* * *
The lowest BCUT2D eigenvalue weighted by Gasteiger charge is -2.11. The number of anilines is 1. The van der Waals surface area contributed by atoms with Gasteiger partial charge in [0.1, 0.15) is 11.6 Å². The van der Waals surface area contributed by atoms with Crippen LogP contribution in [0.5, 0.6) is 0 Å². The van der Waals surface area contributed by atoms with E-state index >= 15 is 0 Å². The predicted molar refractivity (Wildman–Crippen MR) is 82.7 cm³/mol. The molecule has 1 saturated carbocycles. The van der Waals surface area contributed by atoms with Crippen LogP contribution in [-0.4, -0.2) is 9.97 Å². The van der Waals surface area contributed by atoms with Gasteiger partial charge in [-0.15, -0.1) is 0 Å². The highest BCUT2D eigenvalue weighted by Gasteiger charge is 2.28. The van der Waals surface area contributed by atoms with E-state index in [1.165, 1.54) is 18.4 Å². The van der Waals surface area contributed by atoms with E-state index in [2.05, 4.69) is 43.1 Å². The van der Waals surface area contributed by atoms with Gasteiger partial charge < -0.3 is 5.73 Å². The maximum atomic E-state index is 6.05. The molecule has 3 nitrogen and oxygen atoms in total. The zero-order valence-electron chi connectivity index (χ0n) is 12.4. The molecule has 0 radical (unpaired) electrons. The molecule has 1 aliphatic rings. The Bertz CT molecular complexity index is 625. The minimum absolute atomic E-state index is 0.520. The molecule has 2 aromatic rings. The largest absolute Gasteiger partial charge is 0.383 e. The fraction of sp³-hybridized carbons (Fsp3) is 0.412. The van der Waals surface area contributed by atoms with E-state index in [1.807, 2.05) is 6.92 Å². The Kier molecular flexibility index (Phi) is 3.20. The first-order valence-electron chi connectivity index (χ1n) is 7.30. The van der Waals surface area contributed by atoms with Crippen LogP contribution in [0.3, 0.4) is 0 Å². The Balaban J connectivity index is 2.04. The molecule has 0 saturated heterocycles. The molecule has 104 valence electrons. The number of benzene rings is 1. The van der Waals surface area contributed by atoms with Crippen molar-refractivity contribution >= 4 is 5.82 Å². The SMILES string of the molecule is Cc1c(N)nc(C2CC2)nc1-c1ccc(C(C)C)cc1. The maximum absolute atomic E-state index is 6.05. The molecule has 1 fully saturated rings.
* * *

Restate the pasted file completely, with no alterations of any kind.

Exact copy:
The lowest BCUT2D eigenvalue weighted by Gasteiger charge is -2.11. The number of anilines is 1. The van der Waals surface area contributed by atoms with Gasteiger partial charge in [0.1, 0.15) is 11.6 Å². The van der Waals surface area contributed by atoms with Crippen LogP contribution in [0.5, 0.6) is 0 Å². The van der Waals surface area contributed by atoms with E-state index >= 15 is 0 Å². The predicted molar refractivity (Wildman–Crippen MR) is 82.7 cm³/mol. The molecule has 1 saturated carbocycles. The van der Waals surface area contributed by atoms with Crippen LogP contribution in [-0.4, -0.2) is 9.97 Å². The van der Waals surface area contributed by atoms with Gasteiger partial charge in [-0.15, -0.1) is 0 Å². The highest BCUT2D eigenvalue weighted by Gasteiger charge is 2.28. The van der Waals surface area contributed by atoms with E-state index in [1.165, 1.54) is 18.4 Å². The van der Waals surface area contributed by atoms with E-state index in [2.05, 4.69) is 43.1 Å². The van der Waals surface area contributed by atoms with Gasteiger partial charge < -0.3 is 5.73 Å². The maximum atomic E-state index is 6.05. The molecule has 3 nitrogen and oxygen atoms in total. The zero-order valence-electron chi connectivity index (χ0n) is 12.4. The molecule has 0 radical (unpaired) electrons. The molecule has 1 aliphatic rings. The Bertz CT molecular complexity index is 625. The minimum absolute atomic E-state index is 0.520. The molecule has 2 aromatic rings. The largest absolute Gasteiger partial charge is 0.383 e. The fraction of sp³-hybridized carbons (Fsp3) is 0.412. The van der Waals surface area contributed by atoms with E-state index in [1.807, 2.05) is 6.92 Å². The Kier molecular flexibility index (Phi) is 3.20. The first-order valence-electron chi connectivity index (χ1n) is 7.30. The van der Waals surface area contributed by atoms with Crippen LogP contribution in [0.3, 0.4) is 0 Å². The Balaban J connectivity index is 2.04. The molecule has 0 saturated heterocycles. The molecule has 104 valence electrons. The number of benzene rings is 1. The van der Waals surface area contributed by atoms with Crippen molar-refractivity contribution >= 4 is 5.82 Å². The SMILES string of the molecule is Cc1c(N)nc(C2CC2)nc1-c1ccc(C(C)C)cc1. The maximum absolute atomic E-state index is 6.05. The molecule has 1 fully saturated rings.